All of these guys were innovators at the pro level. Their ideas developed in the world of football they knew which was mostly college.

    Besides RPO another offensive concept run by every NFL team is Bunch/Bunch routes. IDK about inventing it, but two high school coaches, Andrew Coverdale and Dan Robinson, have developed Bunch more than anyone else of whom I am aware. So, football is football no matter where it comes from and can be adapted at any level. Doug Pederson was a high school coach for four years before becoming an NFL assistant under Andy Reid.

    It has been a while since a college coach has had the kind of success enjoyed by those listed above. After coaching at the college level for ten years, Pete Carroll had mixed success in the NFL. He coached at USC for nine years before returning to the NFL where it has gone well.

    However, it hasn't gone well for Dan Devine, Chuck Fairbanks, Butch Davis, Steve Spurrier, Bobby Petrino, Nick Saban and Chip Kelly. Can anyone think of a successful NFL coach who came from college fairly recently? Barry Switzer in the Nineties is the most recent I can think of, or Dick Vermeil who went to the Eagles from college and then had a stint as a broadcaster before coming back to coach the Rams to a championship in SB XXXIV. Jim Harbaugh comes to mind.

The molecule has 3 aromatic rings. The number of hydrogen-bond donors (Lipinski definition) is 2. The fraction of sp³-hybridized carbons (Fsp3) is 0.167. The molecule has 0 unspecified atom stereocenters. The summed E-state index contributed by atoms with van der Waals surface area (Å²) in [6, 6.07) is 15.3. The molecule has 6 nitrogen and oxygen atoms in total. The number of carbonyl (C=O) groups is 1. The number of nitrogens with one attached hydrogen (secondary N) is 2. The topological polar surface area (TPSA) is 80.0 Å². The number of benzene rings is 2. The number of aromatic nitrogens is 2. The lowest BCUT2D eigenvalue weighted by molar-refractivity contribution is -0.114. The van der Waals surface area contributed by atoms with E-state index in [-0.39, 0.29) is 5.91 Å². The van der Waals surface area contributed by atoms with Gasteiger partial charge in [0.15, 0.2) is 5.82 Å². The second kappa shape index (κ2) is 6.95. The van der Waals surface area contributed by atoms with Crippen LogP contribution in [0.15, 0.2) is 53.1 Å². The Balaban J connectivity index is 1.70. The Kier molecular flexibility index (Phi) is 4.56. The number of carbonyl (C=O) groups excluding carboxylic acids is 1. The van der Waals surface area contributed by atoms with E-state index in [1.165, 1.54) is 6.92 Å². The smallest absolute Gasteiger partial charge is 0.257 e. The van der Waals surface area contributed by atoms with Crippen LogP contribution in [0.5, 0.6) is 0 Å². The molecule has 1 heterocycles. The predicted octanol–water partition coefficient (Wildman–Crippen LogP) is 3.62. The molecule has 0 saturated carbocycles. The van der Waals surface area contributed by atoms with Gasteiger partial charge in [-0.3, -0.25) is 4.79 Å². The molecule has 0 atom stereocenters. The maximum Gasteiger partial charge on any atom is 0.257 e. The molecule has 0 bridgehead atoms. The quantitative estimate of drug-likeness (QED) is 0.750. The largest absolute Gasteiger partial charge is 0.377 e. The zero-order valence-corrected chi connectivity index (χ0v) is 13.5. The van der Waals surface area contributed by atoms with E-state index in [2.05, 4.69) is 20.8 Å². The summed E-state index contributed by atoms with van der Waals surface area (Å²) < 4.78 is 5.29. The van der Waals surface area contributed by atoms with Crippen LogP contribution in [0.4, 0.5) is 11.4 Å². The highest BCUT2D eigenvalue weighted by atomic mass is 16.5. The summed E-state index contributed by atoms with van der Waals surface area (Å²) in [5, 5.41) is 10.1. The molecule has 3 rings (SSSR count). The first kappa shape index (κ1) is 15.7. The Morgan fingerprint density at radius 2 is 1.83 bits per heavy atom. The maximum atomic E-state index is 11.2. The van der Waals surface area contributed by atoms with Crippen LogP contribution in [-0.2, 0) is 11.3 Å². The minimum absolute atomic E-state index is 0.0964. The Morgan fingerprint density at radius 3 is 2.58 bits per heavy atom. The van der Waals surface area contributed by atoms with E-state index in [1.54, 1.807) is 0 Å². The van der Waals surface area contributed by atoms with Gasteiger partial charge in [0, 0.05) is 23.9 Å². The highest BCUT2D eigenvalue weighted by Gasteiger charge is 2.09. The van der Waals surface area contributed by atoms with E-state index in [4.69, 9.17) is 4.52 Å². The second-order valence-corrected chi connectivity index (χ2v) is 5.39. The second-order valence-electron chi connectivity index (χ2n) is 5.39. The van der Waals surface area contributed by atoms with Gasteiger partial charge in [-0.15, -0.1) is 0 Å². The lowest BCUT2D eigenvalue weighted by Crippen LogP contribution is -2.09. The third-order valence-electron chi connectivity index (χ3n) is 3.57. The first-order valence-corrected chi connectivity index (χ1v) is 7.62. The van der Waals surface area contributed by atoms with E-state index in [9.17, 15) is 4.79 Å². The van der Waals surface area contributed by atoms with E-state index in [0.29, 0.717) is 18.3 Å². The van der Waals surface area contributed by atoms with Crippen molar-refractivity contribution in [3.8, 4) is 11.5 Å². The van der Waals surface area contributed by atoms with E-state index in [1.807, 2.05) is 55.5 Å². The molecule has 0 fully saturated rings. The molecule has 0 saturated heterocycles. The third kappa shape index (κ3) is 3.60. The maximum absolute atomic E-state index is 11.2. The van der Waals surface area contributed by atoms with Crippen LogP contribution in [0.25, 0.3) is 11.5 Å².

i think may be a few out there but that about the on i can think of

    oakland raders gm
    latavis murray trade bait

  5. #65
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    Quote Originally Posted by Champ>NFL View Post
    Thatís what they said about Nick Foles and Case kenum. Hoyer is serviceable and would be the best qb on our roster


  6. #66
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    Quote Originally Posted by Freyaka View Post
    1. He dosent cry after a big game.

    2. He got the Texans to the playoffs and started over Brock

    3. Itís a toss up over Trev, but at least hoyer dosent turn tr ball over.


    You can take your Bronco glasses off now

  7. #67
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    Quote Originally Posted by Champ>NFL View Post
    1. He dosent cry after a big game.

    2. He got the Texans to the playoffs and started over Brock

    3. It’s a toss up over Trev, but at least hoyer dosent turn tr ball over.


    You can take your Bronco glasses off now
    1. meh, it is what it is but not as big a deal as people want to make it

    2. Low bar. Siemian started most of the season over Brock this year.

    3. Hoyer doesn't turn the ball over? https://www.pro-football-reference.c...H/HoyeBr00.htm